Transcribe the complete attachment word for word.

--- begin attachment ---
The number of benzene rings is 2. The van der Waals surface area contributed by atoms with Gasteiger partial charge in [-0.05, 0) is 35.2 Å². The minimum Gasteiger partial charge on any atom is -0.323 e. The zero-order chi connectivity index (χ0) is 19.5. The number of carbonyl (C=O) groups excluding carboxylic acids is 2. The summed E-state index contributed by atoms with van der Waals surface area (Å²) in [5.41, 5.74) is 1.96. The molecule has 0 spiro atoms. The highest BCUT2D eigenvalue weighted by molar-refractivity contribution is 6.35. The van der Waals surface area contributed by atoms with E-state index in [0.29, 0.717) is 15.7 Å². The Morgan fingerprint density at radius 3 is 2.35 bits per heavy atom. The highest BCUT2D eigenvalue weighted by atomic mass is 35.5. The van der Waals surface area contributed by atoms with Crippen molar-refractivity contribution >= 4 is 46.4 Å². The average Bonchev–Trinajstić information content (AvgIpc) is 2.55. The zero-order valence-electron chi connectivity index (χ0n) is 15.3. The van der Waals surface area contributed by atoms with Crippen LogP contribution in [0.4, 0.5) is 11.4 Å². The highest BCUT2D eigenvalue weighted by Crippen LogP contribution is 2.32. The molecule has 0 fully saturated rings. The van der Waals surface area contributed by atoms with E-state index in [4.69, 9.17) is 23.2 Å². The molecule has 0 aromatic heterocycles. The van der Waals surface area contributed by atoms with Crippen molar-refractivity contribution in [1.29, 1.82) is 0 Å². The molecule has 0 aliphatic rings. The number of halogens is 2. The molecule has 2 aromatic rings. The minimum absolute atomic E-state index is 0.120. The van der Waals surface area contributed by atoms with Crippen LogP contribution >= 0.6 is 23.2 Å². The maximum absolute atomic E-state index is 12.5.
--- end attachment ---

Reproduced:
The number of benzene rings is 2. The van der Waals surface area contributed by atoms with Gasteiger partial charge in [-0.05, 0) is 35.2 Å². The minimum Gasteiger partial charge on any atom is -0.323 e. The zero-order chi connectivity index (χ0) is 19.5. The number of carbonyl (C=O) groups excluding carboxylic acids is 2. The summed E-state index contributed by atoms with van der Waals surface area (Å²) in [5.41, 5.74) is 1.96. The molecule has 0 spiro atoms. The highest BCUT2D eigenvalue weighted by molar-refractivity contribution is 6.35. The van der Waals surface area contributed by atoms with E-state index in [0.29, 0.717) is 15.7 Å². The Morgan fingerprint density at radius 3 is 2.35 bits per heavy atom. The highest BCUT2D eigenvalue weighted by atomic mass is 35.5. The van der Waals surface area contributed by atoms with Crippen molar-refractivity contribution >= 4 is 46.4 Å². The average Bonchev–Trinajstić information content (AvgIpc) is 2.55. The zero-order valence-electron chi connectivity index (χ0n) is 15.3. The van der Waals surface area contributed by atoms with Crippen LogP contribution in [0.4, 0.5) is 11.4 Å². The highest BCUT2D eigenvalue weighted by Crippen LogP contribution is 2.32. The molecule has 0 fully saturated rings. The van der Waals surface area contributed by atoms with E-state index in [4.69, 9.17) is 23.2 Å². The molecule has 0 aromatic heterocycles. The van der Waals surface area contributed by atoms with Crippen molar-refractivity contribution in [1.29, 1.82) is 0 Å². The molecule has 0 aliphatic rings. The number of halogens is 2. The molecule has 2 aromatic rings. The minimum absolute atomic E-state index is 0.120. The van der Waals surface area contributed by atoms with Crippen LogP contribution >= 0.6 is 23.2 Å². The maximum absolute atomic E-state index is 12.5.